After failing to reach a breakthrough on Britain’s divorce terms from the European Union, weary EU leaders rolled straight into another summit Thursday, this one aimed at forging closer links with Asia.
The Asia-Europe meeting brings together 30 European leaders with their counterparts from 21 Asian nations, a membership that accounts for 55 percent of global trade.
Rights group Amnesty International and some European lawmakers called on EU leaders to call out their Asian counterparts on abuses including the persecution of Myanmar’s Rohingya Muslims and China’s internment camps for an estimated 1 million Muslims in the region of Xinjiang.
In a speech Monday, outgoing U.S. Ambassador to the United Nations Nikki Haley said the Chinese government “is engaged in the persecution of religious and ethnic minorities that is straight out of George Orwell.”
China has characterized the mass internment as a push to bring into the “modern, civilized” world a destitute people who are easily led astray.
EU foreign affairs chief Federica Mogherini said European leaders would raise rights issues with their Asian counterparts and singled out the Rohingya crisis as an area of particular concern.
“We’ll have discussions … on seeing how we can try to help the United Nations to have proper access and have the return of the Rohingya in a safe and dignified manner,” Mogherini said.
The meeting in Brussels is happening amid a trade war between the United States and China and ongoing trade tensions between the EU and Washington, but Mogherini said it was not about presenting a united front to President Trump.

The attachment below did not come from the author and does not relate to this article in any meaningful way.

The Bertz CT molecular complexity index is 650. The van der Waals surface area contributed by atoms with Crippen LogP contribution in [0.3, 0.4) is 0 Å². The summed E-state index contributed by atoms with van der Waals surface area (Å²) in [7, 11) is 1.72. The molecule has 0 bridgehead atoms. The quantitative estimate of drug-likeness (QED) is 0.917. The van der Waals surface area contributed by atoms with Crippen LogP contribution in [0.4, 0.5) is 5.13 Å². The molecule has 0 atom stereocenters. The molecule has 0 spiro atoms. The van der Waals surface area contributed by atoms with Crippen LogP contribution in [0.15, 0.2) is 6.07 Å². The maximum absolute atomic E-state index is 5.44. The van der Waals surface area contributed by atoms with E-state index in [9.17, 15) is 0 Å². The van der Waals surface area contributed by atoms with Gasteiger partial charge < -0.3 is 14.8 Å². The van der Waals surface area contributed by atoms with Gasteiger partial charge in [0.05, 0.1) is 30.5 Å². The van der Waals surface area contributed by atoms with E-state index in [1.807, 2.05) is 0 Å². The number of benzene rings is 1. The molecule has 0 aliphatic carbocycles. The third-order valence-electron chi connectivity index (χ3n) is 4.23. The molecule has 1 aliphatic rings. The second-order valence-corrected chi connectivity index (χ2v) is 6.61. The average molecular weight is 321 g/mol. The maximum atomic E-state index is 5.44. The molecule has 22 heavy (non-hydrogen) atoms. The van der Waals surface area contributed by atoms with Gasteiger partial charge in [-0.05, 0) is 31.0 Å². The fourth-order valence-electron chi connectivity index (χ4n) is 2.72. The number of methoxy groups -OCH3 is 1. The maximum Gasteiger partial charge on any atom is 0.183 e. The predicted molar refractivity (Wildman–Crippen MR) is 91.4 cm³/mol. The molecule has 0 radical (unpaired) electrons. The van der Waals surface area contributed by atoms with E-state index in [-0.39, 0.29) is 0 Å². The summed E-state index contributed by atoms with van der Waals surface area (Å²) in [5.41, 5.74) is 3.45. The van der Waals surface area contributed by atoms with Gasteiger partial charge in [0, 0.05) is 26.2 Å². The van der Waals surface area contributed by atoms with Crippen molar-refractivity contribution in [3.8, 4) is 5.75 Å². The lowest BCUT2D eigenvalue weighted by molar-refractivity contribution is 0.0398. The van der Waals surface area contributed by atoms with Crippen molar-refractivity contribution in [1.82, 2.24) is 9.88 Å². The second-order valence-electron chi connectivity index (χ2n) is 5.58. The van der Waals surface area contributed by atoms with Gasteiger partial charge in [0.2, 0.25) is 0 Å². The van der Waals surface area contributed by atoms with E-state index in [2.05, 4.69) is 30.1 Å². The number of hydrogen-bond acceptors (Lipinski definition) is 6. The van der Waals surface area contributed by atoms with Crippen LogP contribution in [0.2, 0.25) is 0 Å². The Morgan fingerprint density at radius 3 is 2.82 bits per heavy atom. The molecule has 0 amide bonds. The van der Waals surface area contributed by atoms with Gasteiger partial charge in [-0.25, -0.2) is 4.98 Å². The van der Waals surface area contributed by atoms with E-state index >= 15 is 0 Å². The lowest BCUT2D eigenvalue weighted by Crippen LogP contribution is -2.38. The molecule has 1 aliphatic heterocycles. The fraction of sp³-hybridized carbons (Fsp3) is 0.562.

“Together, Europe and Asia are upholding the multilateral trade system based on rules — free and fair trade,” she told reporters.
The informal meeting, which is held every two years, will also discuss peace moves on the Korean Peninsula, migration, cybersecurity, fighting extremism and combating climate change.
On Friday afternoon, EU leaders will hold talks with the Association of Southeast Asian Nations and sign a free trade deal with Singapore.
Thursday’s meeting starts a day after U.S. Secretary of Commerce Wilbur Ross criticized the EU for moving too slowly in trade talks and warned that President Donald Trump’s patience with the Europeans might soon run out.
China knows how that feels. Trump has imposed punitive tariffs on about $250 billion of Chinese products amid U.S. accusations that China engages in cyber-theft and coerces foreign companies into handing over technology in return for access to the Chinese market. Trump is also angry over China’s trade surplus with the U.S.
The EU has similar concerns about creating a level playing field for European companies doing business in China, said Frans-Paul van der Putten of the Clingendael think tank in The Hague.
On a visit to the Netherlands this week, Chinese Premier Li Keqiang reasserted pledges to open up his country to foreign investment.
“We will remove foreign equity restrictions to Dutch companies as well,” Li said.
Van der Putten said Li will likely bring that message to Brussels, too.
“I imagine at the EU level the Chinese government will have a similar message,” he said.